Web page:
John Bailey: 2022 could see us fishing far and wide again

The River Test

Beautiful - the Test - Credit: John Bailey

All my fishing life I have been torn over the question of fishing and travel: is it better to stay at home and really get to know your patch or do you benefit from visiting waters new to you and learning new approaches that can expand your repertoire of skills and make you a more multi-dimensional angler?

Even now, after decades sampling waters both home and away, I’m not convinced there is a hard and fast answer and perhaps, as in life, a compromise is called for.

Omicron notwithstanding, I feel there is new optimism in the air and 2022 just could be the year when we might think of packing our tackle bags and doing a bit of exploring. I’m playing this one safe and not suggesting that you also pack your passport right now, and I’ve got to say there are lots of fish waiting for you in the UK if you want to venture out of Norfolk.

Perhaps not if you are a carp, tench, pike or perch man. You’d be hard put to to find better carp syndicate waters in any other part of the country and most day ticket waters aren’t up to much if it is 30s you are after.

Move out of East Anglia and tench waters are in tragically short supply these carp-crazy days and there is little to beat what we have on offer at, say, Billingford lakes. Broadland predator fishing I’d still rate the best in the country, despite its issues and challenges. I have a suspicion that some of the big tidal rivers like the Thames might push our own Yare, Thurne or Waveney close, but, blimey, do you really fancy your chances of a crocodile outside the Houses of Parliament?

Game fishing is a little different, however. Yes, there are some very decent still waters - well done the Norfolk Flyfishers - but our rivers are hit and miss and face desperate problems going forward. There are one or two highly-prized syndicates that are excruciatingly difficult to get into, so if we want top class, running fly water, most of us have to travel. I can only write about what I know so my list is subjective.

James Buckley at Wherwell

James Buckley at Wherwell - Credit: John Bailey

Once that’s established, I like the chalk streams, and who wouldn’t? You can have enough of their manicured beauty but for a day or two the Test, Itchen and their like offer a breath-taking experience. Fishing Breaks offer a great introduction and ex-UEA man Simon Cooper really knows what he is talking about. My favourite stretch of the Test is arguably the Wherwell Estate and if you search online, book a short time with under keeper James Buckley, who is a lovely man, great mate and will look after you well.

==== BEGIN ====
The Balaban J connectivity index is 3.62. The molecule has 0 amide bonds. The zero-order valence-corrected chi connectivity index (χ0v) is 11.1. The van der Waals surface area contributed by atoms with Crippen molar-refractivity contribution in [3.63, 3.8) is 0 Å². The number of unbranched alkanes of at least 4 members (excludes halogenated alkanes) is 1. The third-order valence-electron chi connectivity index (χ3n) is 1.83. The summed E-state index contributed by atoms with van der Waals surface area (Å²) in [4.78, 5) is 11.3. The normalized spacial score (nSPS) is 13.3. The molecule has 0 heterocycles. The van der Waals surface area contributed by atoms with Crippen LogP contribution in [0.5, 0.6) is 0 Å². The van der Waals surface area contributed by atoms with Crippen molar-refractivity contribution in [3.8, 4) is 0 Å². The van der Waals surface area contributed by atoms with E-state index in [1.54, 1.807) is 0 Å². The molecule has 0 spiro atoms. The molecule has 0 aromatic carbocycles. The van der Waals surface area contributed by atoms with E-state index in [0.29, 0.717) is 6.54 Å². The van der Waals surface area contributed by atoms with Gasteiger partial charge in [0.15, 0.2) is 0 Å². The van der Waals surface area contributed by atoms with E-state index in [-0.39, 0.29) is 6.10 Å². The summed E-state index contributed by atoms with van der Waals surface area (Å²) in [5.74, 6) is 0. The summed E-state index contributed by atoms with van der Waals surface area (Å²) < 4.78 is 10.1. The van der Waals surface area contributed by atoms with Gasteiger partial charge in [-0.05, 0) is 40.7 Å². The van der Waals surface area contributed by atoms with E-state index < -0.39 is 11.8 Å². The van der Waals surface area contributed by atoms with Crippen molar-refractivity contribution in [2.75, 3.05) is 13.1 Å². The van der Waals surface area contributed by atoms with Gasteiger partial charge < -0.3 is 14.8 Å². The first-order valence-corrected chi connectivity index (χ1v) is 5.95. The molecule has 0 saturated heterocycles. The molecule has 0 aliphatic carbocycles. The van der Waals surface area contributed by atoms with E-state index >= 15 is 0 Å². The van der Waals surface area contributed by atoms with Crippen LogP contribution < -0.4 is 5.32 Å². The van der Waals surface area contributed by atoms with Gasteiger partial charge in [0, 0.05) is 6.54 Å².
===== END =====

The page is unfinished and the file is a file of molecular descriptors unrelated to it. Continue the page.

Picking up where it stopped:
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Of course, the chalk streams are not cheap. You can find cracking, wild river trouting further north. It is tougher and the fish are harder than down south, but if it is beauty you want, along with value for money, Yorkshire, Derbyshire and the Lakes are all unbeatable, in my experience. Talk to Anne Woodcock at FishPal if you want inspiration. Contact Olly Shepherd at Flyfishing Yorkshire if you want to be inspired. Have a day with Eric Hope, contact through Hemings Fishing, and he’ll show you the wild side of the Lakes. And if you fancy a stillwater trout paradise, look up Watendlath Tarn for rainbows in the clouds!

Even though Paul and Bob both caught English salmon in the Gone Fishing Christmas Special, it’s a tall order this one. A few years ago I’d have suggested the Exe and its tributaries, but today you surely can’t better the Tyne. I’m not going to get all controversial about this and suggest the hatchery has something to do with the Tyne’s supremacy so I’ll simply advise you to get up there. I love the Tyne. I like its relative cheapness! I like the way it has become everyone’s river and the fact you don’t need a title to fish it. Look up the Warden Fishery and talk to Andrew Jackson or contact him through Anne Woodcock again. He’ll see you right.

We’ve still got river coarse fishing to look at. Forty years ago, why would you have gone anywhere but East Anglia for river roach - but those days are well gone. Mind you, 2lb river roach remain top of the want list nationwide and I’ll only mutter about the Hampshire Avon and the Dorset Stour. You can get day tickets on both with minimal research, but they are hard. If you catch that 'two' anywhere in 2022, then you will have earned it.

John Bailey on the Wye with a barbel

John Bailey on the Wye with a barbel - Credit: John Bailey

Barbel are a different matter. Being controversial once again, it is a disgrace that an East Anglian angler is forced to travel to find these amazing fish, but that is tragically the case. The Thames is the home of leviathans, but it is a toughie and no mistake. The Trent is prolific, but super busy, and I have no hesitation in recommending the mighty, juicy, glorious river Wye. This sumptuous river offers smaller fish than the Trent, but you can trot and sight fish for them in stunning surroundings. Try talking to Adam Fisher at Angling Dreams or even contact me at office@thomasturner.com. I started guiding there exactly 30 years ago and this year I’m doing a little bit again down there because it is simply so hard to ignore.

Adam Fisher and friends Paul Whitehouse and Bob Mortimer

Adam Fisher and friends Paul and Bob - Credit: John Bailey

It would be nice to wet a line together, but wherever you do cast this new year, be it far or wide, enjoy every second of your precious riverbank life. 

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